Items filtered by date: July 2019

Clinical Effectiveness of Direct Oral Anticoagulants vs Warfarin in Older Patients With Atrial Fibrillation and Ischemic Stroke: Findings From the Patient-Centered Research Into Outcomes Stroke Patients Prefer and Effectiveness Research (PROSPER) Study

JAMA Neurology

Data from 11,662 patients discharged after stroke shows those on DOACs (v warfarin) had fewer deaths (HR 0.88, P<0.001), all-cause readmissions (0.93; P=0.003), CV readmissions (0.92, P=0.02), haemorrhagic strokes (0.69, P=0.02), and hospitalisation with bleeding (0.89, P=0.009).

 

Long term risk of symptomatic recurrent venous thromboembolism after discontinuation of anticoagulant treatment for first unprovoked venous thromboembolism event: systematic review and meta-analysis

British Medical Journal

Review (18 studies;n=7515) found in patients with 1st episode unprovoked VTE who completed ≥3 months anticoagulation, risk of recurrent VTE was 10% in 1st year after treatment, 16% at 2 years, 25% at 5 years, and 36% at 10 years, with 4% of recurrent VTE events resulting in death.

 

 

The above records have been identified by UKMi and feature in the NICE Medicines Awareness Service. Further details on this service can be found at:

http://www.evidence.nhs.uk/about-evidence-services/content-and-sources/medicines-information/new-medicines-awareness-services

 

Published in News

Continuous Anticoagulation and Cold Snare Polypectomy Versus Heparin Bridging and Hot Snare Polypectomy in Patients on Anticoagulants With Subcentimeter Polyps: A Randomized Controlled Trial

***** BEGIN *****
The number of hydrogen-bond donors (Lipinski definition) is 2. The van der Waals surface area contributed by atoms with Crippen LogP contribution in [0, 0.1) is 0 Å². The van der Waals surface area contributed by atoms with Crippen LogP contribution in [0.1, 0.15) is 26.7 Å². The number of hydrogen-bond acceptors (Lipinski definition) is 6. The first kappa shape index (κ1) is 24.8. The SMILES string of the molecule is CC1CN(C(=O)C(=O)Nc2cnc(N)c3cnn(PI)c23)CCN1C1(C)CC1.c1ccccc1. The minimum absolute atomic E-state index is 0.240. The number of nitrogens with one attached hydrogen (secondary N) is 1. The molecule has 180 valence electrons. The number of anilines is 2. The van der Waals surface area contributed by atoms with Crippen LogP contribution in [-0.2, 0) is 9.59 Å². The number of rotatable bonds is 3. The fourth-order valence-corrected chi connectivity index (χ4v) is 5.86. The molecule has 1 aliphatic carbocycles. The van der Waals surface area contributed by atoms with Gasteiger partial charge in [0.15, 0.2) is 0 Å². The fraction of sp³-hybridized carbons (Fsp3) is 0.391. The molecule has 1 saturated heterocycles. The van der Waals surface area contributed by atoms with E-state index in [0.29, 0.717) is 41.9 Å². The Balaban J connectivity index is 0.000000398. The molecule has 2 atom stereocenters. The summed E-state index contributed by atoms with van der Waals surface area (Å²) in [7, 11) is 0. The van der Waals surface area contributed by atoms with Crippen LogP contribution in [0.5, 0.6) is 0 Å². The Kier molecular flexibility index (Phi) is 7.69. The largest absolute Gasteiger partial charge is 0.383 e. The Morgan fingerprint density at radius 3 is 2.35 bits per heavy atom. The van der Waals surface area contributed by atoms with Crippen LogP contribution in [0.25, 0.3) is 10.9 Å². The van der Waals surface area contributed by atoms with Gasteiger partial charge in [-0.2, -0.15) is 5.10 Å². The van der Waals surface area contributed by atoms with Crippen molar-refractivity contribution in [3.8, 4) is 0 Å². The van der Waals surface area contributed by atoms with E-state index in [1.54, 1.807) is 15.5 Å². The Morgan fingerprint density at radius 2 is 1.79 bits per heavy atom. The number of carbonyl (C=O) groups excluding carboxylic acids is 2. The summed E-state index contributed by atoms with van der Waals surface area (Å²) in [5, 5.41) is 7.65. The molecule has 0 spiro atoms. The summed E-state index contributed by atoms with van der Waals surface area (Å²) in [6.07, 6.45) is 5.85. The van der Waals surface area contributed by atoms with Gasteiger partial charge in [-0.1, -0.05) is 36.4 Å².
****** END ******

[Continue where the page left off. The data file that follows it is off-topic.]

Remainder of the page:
Annals of Internal Medicine

This RCT (n=184) suggests small colorectal polyps may be resected safely with cold-snare polypectomy while oral anticoagulation continues, compared to heparin bridging with hot-snare polypectomy, and was associated with a lower incidence of major bleeding.

 

Benefits and Harms of Oral Anticoagulant Therapy in Chronic Kidney Disease: A Systematic Review and Meta-analysis

Annals of Internal Medicine

Review of 45 RCTs (n=34,082) concludes in early-stage CKD, non–vitamin K oral anticoagulants (NOACs) had benefit–risk profile superior to that of vitamin K antagonists (VKAs). For advanced CKD or ESKD, there was insufficient evidence to establish benefits or harms of VKAs v NOACs.

 

Rivaroxaban (Xarelto▼): reminder that 15 mg and 20 mg tablets should be taken with food

Medicines and Healthcare products Regulatory Agency

MHRA has received a small number of reports suggesting lack of efficacy (thromboembolic events) in patients taking 15 mg or 20 mg rivaroxaban on an empty stomach. Healthcare professional are advised to remind patients to take 15 mg or 20 mg rivaroxaban tablets with food.

 

Direct Acting Oral Anticoagulants (DOACs) in Renal Impairment: Practice Guide to Dosing Issues

Specialist Pharmacy Service

This paper explains the background to dosing decisions for DOACs in patients with impaired renal function and focusses on the use of DOACs in patients with AF. It provides case study examples from current clinical practice and is intended as a practice aid.

 

 

The above records have been identified by UKMi and feature in the NICE Medicines Awareness Service. Further details on this service can be found at:

http://www.evidence.nhs.uk/about-evidence-services/content-and-sources/medicines-information/new-medicines-awareness-services